AN ESTIMATED 300 billion pieces of plastic are floating in the arctic ocean, under immense pressure the seas surrounding our coastline are victim to this tragedy. On Wednesday, May 15, a team from Savills, in the south of England, participated in the nationwide clean-up effort led by the Marine Conservation Society.

Jo Judge of Savills said: “We make every effort to support local initiatives that benefit the environment in which we work. The Regional Business Development group in the south championed the beach clean which was a great success and collected 691 pieces of rubbish from Brighton beach, of which 53 per cent were plastics.

“We worked closely with the Marine Conservation Society to ensure a structured approach to the event and generated a team of 17 volunteers from offices around the southern region, accompanied by some of our clients.”

Kate Whitton, community engagement manager at the Marine Conservation Society was delighted to support another organisation in the fight against marine litter in the UK.

Kate said: “As the UK’s leading marine charity, we work to ensure seas surrounding the UK are healthy, pollution free and protected. Beachwatch is our national beach cleaning and litter survey initiative, encouraging people around the UK to care for their coastline.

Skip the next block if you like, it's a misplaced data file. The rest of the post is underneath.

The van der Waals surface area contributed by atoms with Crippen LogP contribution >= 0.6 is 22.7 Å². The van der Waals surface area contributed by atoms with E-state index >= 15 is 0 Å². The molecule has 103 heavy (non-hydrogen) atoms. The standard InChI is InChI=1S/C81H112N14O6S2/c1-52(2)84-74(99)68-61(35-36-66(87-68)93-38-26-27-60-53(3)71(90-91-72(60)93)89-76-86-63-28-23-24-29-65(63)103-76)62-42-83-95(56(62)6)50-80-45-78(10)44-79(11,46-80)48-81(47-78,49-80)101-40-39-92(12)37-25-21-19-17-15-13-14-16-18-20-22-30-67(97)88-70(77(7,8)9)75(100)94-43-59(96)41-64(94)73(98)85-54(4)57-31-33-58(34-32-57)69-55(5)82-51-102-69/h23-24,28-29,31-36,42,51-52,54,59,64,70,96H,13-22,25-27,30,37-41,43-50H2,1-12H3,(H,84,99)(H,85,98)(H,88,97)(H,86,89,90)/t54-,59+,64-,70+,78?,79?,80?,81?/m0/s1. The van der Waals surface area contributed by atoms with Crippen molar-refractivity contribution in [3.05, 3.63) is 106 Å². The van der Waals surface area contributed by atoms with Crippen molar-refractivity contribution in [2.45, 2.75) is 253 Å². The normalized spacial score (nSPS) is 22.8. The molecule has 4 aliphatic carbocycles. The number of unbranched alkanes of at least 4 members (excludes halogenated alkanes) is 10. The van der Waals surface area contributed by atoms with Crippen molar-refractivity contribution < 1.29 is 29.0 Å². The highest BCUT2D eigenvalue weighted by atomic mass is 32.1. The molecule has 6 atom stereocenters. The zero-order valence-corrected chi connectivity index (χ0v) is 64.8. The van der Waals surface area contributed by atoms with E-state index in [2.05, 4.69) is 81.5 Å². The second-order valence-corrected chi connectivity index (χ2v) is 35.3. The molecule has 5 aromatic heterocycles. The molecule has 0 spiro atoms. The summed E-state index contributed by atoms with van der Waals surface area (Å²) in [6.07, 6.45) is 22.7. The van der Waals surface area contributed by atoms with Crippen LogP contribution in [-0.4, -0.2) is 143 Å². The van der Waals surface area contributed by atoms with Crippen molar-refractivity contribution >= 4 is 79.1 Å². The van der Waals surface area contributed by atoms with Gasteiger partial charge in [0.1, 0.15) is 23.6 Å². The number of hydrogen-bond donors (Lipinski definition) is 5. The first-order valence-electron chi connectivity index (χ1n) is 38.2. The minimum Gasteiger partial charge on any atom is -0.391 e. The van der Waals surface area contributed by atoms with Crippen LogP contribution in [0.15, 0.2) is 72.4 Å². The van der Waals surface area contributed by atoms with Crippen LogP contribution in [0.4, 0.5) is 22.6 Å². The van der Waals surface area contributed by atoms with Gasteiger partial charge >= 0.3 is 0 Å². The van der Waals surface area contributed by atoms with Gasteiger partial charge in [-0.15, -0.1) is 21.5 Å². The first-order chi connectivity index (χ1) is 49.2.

“The team from Savills made a fantastic contribution and collected 18kg of rubbish along 100 metres of coastline. The volunteers also supported our research programme, completing a litter survey to identify the types of rubbish being picked up and highlighting that 45% of the rubbish collected was public source.”

Single use plastics are used in almost every aspect of our daily lives, from brushing our teeth to storing our food. An impact of this pollution is five garbage patches, one three times the size of France, floating around in our oceans. The Marine Conservation Society are noticing improvements and have recorded a 47 per cent reduction in plastic bags on UK beaches, since the charge system was introduced in 2011.

In her closing remarks, Jo said: “Cleaning up Brighton beach has many benefits for the area, not least the contribution made to protecting the seas and coastland around the UK, which we all enjoy.”

The Marine Conservation Society has a nationwide programme to encourage and support beach cleaning efforts around the UK. Visit to find out more about a beach clean in your local area.